3-D Printed Ovary Allows Infertile Mouse to Mate and Give Birth

The 3-D printed bioprosthetic ovary, as it’s termed, is “the holy grail of bioengineering for regenerative medicine,” said Teresa K. Woodruff, a reproductive scientist and director of the Women’s Health Research Institute at Northwestern University Feinberg School of Medicine.


“The long-term goal for this is cancer patients,” Woodruff said. She hopes this new research, a collaboration with other scientists including Ramille Shah, an assistant professor of materials science and engineering at McCormick School of Engineering, will result in a way to restore fertility in women who underwent life-preserving cancer treatments that rendered them sterile.


Scaffold for growth

Ovaries are essential to the female reproductive system. Not only do these glandular organs produce hormones, when healthy, they release at least one egg each month for possible fertilization.



The basic unit of the ovary is the follicle, each of which contains a single egg surrounded by the cells that make the hormones estrogen and progesterone.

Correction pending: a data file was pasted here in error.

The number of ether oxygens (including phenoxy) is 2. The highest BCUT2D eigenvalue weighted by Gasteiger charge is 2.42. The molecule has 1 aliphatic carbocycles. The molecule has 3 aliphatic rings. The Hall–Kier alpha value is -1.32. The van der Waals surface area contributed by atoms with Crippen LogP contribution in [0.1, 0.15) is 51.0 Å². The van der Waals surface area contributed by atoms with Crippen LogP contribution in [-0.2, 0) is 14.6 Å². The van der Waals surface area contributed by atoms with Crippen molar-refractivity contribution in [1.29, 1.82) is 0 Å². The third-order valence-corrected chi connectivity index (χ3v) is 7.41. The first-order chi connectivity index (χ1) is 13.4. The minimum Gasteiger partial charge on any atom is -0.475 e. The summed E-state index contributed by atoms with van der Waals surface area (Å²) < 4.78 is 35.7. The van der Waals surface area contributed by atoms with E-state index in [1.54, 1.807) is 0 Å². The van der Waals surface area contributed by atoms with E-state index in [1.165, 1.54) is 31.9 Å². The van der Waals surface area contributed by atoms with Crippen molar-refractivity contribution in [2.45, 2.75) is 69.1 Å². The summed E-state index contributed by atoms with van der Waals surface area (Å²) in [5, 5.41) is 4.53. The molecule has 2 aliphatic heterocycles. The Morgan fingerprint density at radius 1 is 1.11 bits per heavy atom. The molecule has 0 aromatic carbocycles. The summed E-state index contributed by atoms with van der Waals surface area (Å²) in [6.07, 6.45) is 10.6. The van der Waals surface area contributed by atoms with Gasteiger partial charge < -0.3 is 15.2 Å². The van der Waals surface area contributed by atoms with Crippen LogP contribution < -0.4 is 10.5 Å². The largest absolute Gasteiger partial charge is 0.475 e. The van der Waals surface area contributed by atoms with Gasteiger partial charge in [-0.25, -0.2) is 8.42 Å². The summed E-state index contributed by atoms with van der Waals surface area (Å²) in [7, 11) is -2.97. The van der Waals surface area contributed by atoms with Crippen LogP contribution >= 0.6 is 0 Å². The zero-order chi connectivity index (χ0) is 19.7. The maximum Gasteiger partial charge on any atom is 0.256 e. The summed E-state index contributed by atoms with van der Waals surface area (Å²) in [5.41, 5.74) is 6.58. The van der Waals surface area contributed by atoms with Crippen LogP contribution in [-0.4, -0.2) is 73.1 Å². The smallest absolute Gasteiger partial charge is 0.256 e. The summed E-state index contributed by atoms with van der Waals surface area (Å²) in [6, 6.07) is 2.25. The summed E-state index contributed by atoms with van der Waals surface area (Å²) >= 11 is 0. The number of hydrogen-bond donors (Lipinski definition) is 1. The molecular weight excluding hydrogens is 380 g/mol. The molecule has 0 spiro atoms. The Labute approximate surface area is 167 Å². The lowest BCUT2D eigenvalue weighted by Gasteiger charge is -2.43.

“Every month, there is this really remarkable event,” Woodruff said. “The ovary breaks down under hormonal control and allows the oocyte, the female egg, to move from the inside to the outside, and it moves into the fallopian tube, where it is fertilized.”


For an artificial ovary to be functional, it would need to facilitate ovulation.


Faced with this task, Shah and her colleagues created a 3-D printed structure — essentially a scaffold on which to embed follicles — made out of hydrogels, a material that is 99% water with a little polymer in it to give it strength. Shah and her colleagues also endowed their scaffolding material with pores in which follicles could be placed.


“What that does is, it provides follicles with the space to grow,” Shah said. “But also it allows space for blood vessels to infiltrate the scaffold without degrading the material.”

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